Report on surveys of the Cairns sector of the Great Barrier Reef

Summary

  • 17 reefs were surveyed in the Cairns sector.
  • Sector-wide hard coral cover was moderate (10-30%) and has shown strong recovery from cumulative disturbances between 2016 and 2019 including mass coral bleaching and outbreaks of crown-of-thorns starfish (COTS).
  • Hard coral cover had increased on all 17 reefs.
  • One COTS was recorded at one reef.
  • Low levels of hard coral bleaching were observed on several reefs.

Hard Coral Cover   0-10%  10-30%  30-50%  50-75%  75-100%

Figure 1: Map showing location of reefs in the Cairns sector. Click the points for more information.


Table 1: Overview of results obtained from manta tow surveys of reefs in the Cairns sector

As part of the Long-Term Monitoring Program (LTMP), manta tow surveys of hard coral cover and the abundance of the coral feeding crown-of-thorns starfish (COTS), Acanthaster cf. solaris were completed on 17 reefs in the Cairns sector of the Great Barrier Reef (GBR) (Fig 1).

Preliminary results of the manta tow surveys are presented in Tables 1 and 2. The overall median hard coral cover for the sector was moderate (10-30%) (Table 1) (Fig 2) and had increased since previous surveys in 2020 (Fig 2).

Hard coral cover was very high (50 to 75%) on one reef, high (30 to 50%) on three reefs, and moderate (10-30%) on thirteen reefs (Table 2). Since the previous surveys hard coral cover had increased on all 17 reefs (Table 2).

One COTS was recorded at Evening Reef during manta tow surveys (Table 2). Sector-wide numbers of COTS were low and stable since previous surveys (Table 1, Fig 2).

Low levels of coral bleaching were recorded at a number of reefs, restricted to scattered individual colonies.

Details of the manta tow method can be found in the Standard Operational Procedure No. 9 [AIMS Research - Crown-of-thorns Starfish and Coral Surveys - Standard Operational Procedure 9]. Further details of the Long-Term Monitoring Program can be found on the AIMS website.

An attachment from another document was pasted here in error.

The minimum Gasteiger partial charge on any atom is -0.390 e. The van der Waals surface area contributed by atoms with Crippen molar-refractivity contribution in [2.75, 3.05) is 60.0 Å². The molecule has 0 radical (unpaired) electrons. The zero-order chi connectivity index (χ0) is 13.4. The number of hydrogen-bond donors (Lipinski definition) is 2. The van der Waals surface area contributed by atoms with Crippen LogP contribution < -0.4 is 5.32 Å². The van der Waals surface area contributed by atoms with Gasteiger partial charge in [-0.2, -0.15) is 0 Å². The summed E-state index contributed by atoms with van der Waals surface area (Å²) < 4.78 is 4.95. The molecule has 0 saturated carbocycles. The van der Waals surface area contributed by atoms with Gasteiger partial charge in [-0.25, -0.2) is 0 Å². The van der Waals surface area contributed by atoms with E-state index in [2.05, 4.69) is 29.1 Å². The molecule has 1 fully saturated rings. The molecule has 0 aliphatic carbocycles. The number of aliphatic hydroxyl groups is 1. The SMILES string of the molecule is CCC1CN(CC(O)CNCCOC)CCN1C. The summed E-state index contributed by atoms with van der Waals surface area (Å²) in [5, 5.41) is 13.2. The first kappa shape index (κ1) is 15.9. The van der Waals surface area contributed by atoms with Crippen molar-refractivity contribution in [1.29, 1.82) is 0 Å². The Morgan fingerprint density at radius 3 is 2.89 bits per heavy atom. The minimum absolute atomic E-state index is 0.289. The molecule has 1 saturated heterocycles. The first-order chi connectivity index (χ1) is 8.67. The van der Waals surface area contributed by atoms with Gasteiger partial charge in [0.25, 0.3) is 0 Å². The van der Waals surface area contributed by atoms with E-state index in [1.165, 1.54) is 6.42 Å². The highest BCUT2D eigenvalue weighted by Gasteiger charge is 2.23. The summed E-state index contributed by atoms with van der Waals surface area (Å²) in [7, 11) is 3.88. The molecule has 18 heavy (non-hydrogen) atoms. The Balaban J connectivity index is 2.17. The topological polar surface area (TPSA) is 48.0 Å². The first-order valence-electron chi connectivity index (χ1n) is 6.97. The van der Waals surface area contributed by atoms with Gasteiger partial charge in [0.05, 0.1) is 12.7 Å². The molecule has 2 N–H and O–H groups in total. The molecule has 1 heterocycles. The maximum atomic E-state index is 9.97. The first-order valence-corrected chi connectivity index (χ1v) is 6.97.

Table 2: Summary of manta tow surveys of reefs in the Cairns sector. Arrows indicate the trend in live coral cover and A. solaris since last survey; ▲ = increase, ▼ = decrease, " " = no change. Outbreak Status: NO no outbreak, PO potential outbreak >0.1 COTS per tow, IO incipient outbreak >.22 COTS per tow, RE recovering, AO = Active Outbreak>1 COTS per tow.

Figure 2: - Sector-wide changes in coral cover and the numbers of A. solaris for survey reefs in the Cairns sector of the GBR. Orange trend line = Hard coral. Purple bars = Crown-of-thorns (COTS)

Figure 2: - Sector-wide changes in coral cover and the numbers of A. solaris for survey reefs in the Cairns sector of the GBR. Orange trend line = Hard coral. Purple bars = Crown-of-thorns (COTS)

Image 1. A healthy coral assemblage on St. Crispin Reef indicating strong recovery from recurrent mass coral bleaching events in 2016, 2017 and 2020. Image 1. A healthy coral assemblage on St. Crispin Reef indicating strong recovery from recurrent mass coral bleaching events in 2016, 2017 and 2020.
Image 2. Only one single COTS was recorded during manta tow surveys across seventeen reefs in the Cairns sector. This indicates that the current fourth wave has progressed south of this sector and in the absence of further disturbances, reefs offshore from Cairns should continue to recover back to pre-disturbance levels. Image 2. Only one single COTS was recorded during manta tow surveys across seventeen reefs in the Cairns sector. This indicates that the current fourth wave has progressed south of this sector and in the absence of further disturbances, reefs offshore from Cairns should continue to recover back to pre-disturbance levels.
Image 3. The RV Solander is AIMS’ largest vessel and is an excellent platform from which to conduct research cruises for extended periods at sea. Image 3. The RV Solander is AIMS’ largest vessel and is an excellent platform from which to conduct research cruises for extended periods at sea.
Image 4. A promising sign for the future. Juvenile corals abound on the dead skeletons of their predecessors. This was a common sight during this cruise and indicates recovery has begun following COTS outbreaks and recurrent mass coral bleaching events. Image 4. A promising sign for the future. Juvenile corals abound on the dead skeletons of their predecessors. This was a common sight during this cruise and indicates recovery has begun following COTS outbreaks and recurrent mass coral bleaching events.